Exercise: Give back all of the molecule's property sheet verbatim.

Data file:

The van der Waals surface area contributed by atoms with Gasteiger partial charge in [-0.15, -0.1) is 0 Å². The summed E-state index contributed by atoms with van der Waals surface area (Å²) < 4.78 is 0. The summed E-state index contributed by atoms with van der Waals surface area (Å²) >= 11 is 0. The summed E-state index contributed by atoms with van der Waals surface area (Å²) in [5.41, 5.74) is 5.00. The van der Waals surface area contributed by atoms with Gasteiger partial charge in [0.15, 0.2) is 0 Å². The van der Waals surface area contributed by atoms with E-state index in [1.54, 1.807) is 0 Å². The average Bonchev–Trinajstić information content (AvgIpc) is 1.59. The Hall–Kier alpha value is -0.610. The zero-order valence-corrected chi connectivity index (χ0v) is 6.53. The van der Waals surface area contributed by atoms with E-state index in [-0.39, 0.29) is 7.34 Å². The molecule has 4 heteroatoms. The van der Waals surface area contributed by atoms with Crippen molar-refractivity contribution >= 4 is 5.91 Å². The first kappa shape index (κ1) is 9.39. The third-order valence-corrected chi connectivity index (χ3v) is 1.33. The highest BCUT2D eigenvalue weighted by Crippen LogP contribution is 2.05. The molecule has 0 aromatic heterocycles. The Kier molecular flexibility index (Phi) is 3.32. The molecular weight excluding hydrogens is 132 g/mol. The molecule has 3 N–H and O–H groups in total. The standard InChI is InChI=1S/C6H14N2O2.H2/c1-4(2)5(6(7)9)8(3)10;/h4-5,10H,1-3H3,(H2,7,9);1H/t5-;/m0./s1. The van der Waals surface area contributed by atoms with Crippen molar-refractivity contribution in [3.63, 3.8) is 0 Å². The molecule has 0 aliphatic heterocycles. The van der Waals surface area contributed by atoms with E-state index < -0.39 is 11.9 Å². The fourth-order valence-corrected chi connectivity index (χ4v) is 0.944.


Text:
The van der Waals surface area contributed by atoms with Gasteiger partial charge in [-0.15, -0.1) is 0 Å². The summed E-state index contributed by atoms with van der Waals surface area (Å²) < 4.78 is 0. The summed E-state index contributed by atoms with van der Waals surface area (Å²) >= 11 is 0. The summed E-state index contributed by atoms with van der Waals surface area (Å²) in [5.41, 5.74) is 5.00. The van der Waals surface area contributed by atoms with Gasteiger partial charge in [0.15, 0.2) is 0 Å². The van der Waals surface area contributed by atoms with E-state index in [1.54, 1.807) is 0 Å². The average Bonchev–Trinajstić information content (AvgIpc) is 1.59. The Hall–Kier alpha value is -0.610. The zero-order valence-corrected chi connectivity index (χ0v) is 6.53. The van der Waals surface area contributed by atoms with E-state index in [-0.39, 0.29) is 7.34 Å². The molecule has 4 heteroatoms. The van der Waals surface area contributed by atoms with Crippen molar-refractivity contribution >= 4 is 5.91 Å². The first kappa shape index (κ1) is 9.39. The third-order valence-corrected chi connectivity index (χ3v) is 1.33. The highest BCUT2D eigenvalue weighted by Crippen LogP contribution is 2.05. The molecule has 0 aromatic heterocycles. The Kier molecular flexibility index (Phi) is 3.32. The molecular weight excluding hydrogens is 132 g/mol. The molecule has 3 N–H and O–H groups in total. The standard InChI is InChI=1S/C6H14N2O2.H2/c1-4(2)5(6(7)9)8(3)10;/h4-5,10H,1-3H3,(H2,7,9);1H/t5-;/m0./s1. The van der Waals surface area contributed by atoms with Crippen molar-refractivity contribution in [3.63, 3.8) is 0 Å². The molecule has 0 aliphatic heterocycles. The van der Waals surface area contributed by atoms with E-state index < -0.39 is 11.9 Å². The fourth-order valence-corrected chi connectivity index (χ4v) is 0.944.